Not all threats are necessarily technical but critical for the security team be aware of. Individuals or groups may seek to tarnish an organization’s reputation by making comments en masse, a process known as brigading, about that organization’s products, services, or personnel. Thanks to review aggregators and micro blogging platforms, these negative reviews can quickly mushroom into major headaches for an organization that relies on customer trust to produce and maintain its revenue stream.

Account Hijacking & Account Takeover

Even worse than brigading, and possibly even a cause for a brigading campaign, is the prospect of an account hijacking, which occurs when a threat actor takes over a social media account and uses it for malicious means, whether using the account to tarnish the organization’s reputation or to conduct other sorts of unseemly online activities. Although account hijacking is relatively simple to recover from, the damage done may have lasting impacts detrimental to the organization.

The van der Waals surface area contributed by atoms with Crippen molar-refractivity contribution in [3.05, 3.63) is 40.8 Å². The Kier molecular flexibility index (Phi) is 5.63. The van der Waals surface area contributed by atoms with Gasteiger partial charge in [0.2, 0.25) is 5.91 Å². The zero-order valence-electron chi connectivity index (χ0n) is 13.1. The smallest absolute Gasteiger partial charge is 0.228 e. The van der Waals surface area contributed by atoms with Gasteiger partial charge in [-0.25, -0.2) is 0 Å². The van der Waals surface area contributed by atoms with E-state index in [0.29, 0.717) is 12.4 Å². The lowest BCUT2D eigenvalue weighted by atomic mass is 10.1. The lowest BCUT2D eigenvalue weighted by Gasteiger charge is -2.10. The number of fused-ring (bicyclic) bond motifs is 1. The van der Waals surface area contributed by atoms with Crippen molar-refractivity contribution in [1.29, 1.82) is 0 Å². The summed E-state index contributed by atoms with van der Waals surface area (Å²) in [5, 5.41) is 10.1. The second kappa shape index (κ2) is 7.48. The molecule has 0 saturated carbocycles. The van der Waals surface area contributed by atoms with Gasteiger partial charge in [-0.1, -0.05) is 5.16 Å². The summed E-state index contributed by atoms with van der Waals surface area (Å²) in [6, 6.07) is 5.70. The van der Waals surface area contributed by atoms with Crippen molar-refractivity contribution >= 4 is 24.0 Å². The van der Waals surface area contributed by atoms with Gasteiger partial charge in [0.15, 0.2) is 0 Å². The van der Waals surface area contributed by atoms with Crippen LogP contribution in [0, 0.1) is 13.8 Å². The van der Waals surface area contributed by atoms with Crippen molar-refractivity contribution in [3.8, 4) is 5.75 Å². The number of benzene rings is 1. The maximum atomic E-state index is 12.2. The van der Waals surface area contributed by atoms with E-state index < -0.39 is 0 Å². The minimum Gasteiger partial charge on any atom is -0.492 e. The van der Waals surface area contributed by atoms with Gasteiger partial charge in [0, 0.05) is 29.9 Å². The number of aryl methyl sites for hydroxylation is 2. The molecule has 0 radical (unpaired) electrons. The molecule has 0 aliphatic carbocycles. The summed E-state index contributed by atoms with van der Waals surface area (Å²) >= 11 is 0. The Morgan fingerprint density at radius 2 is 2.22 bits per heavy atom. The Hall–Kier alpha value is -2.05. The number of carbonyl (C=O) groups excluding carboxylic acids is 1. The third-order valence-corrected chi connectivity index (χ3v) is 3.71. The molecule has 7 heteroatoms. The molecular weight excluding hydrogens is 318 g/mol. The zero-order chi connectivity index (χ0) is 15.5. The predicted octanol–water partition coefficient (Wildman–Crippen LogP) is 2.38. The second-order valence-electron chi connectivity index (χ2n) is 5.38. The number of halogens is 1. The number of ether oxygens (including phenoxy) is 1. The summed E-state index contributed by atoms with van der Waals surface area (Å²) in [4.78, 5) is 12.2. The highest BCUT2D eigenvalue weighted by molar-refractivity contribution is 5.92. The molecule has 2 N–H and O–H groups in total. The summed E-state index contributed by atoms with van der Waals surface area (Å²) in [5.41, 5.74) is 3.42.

Oversharing Information

One of the greatest dangers presented by avid social media users, especially those who leave their location settings turned on, is that they unwittingly (and sometimes fully wittingly) share details about their locations, plans, and other information that shouldn’t be made public in a manner that allows potential adversaries to track them or provide an opportunity.

Social Media Impersonations

Whereas account hijackings require the use of legitimate login credentials, impersonations do not, and therefore are much more dangerous. Impersonations can occur when a threat actor pretends to be both individuals and organizations, often seeking to either tarnish a reputation, cause general chaos and confusion, or set up an angler phishing campaign.